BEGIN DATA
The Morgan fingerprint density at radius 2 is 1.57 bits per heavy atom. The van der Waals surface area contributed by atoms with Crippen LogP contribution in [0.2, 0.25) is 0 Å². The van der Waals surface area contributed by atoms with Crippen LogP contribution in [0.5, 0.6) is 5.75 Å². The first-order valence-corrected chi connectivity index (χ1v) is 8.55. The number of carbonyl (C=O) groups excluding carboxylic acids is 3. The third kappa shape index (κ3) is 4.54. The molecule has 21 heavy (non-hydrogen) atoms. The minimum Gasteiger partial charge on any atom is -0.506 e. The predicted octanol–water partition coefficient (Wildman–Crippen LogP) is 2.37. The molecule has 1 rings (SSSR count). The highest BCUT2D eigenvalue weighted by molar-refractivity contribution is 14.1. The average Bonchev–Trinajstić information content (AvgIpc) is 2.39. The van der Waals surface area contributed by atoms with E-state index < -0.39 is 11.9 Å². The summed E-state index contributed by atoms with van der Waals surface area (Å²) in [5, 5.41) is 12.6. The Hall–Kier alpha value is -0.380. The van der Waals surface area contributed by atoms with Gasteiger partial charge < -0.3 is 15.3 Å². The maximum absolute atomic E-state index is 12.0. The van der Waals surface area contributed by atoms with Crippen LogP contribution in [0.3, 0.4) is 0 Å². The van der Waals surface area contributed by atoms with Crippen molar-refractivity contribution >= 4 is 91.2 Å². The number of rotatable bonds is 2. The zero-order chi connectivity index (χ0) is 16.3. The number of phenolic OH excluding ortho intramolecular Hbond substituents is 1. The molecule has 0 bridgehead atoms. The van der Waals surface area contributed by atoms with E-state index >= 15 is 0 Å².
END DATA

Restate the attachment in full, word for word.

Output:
The Morgan fingerprint density at radius 2 is 1.57 bits per heavy atom. The van der Waals surface area contributed by atoms with Crippen LogP contribution in [0.2, 0.25) is 0 Å². The van der Waals surface area contributed by atoms with Crippen LogP contribution in [0.5, 0.6) is 5.75 Å². The first-order valence-corrected chi connectivity index (χ1v) is 8.55. The number of carbonyl (C=O) groups excluding carboxylic acids is 3. The third kappa shape index (κ3) is 4.54. The molecule has 21 heavy (non-hydrogen) atoms. The minimum Gasteiger partial charge on any atom is -0.506 e. The predicted octanol–water partition coefficient (Wildman–Crippen LogP) is 2.37. The molecule has 1 rings (SSSR count). The highest BCUT2D eigenvalue weighted by molar-refractivity contribution is 14.1. The average Bonchev–Trinajstić information content (AvgIpc) is 2.39. The van der Waals surface area contributed by atoms with E-state index < -0.39 is 11.9 Å². The summed E-state index contributed by atoms with van der Waals surface area (Å²) in [5, 5.41) is 12.6. The Hall–Kier alpha value is -0.380. The van der Waals surface area contributed by atoms with Gasteiger partial charge < -0.3 is 15.3 Å². The maximum absolute atomic E-state index is 12.0. The van der Waals surface area contributed by atoms with Crippen LogP contribution in [0.3, 0.4) is 0 Å². The van der Waals surface area contributed by atoms with Crippen molar-refractivity contribution >= 4 is 91.2 Å². The number of rotatable bonds is 2. The zero-order chi connectivity index (χ0) is 16.3. The number of phenolic OH excluding ortho intramolecular Hbond substituents is 1. The molecule has 0 bridgehead atoms. The van der Waals surface area contributed by atoms with E-state index >= 15 is 0 Å².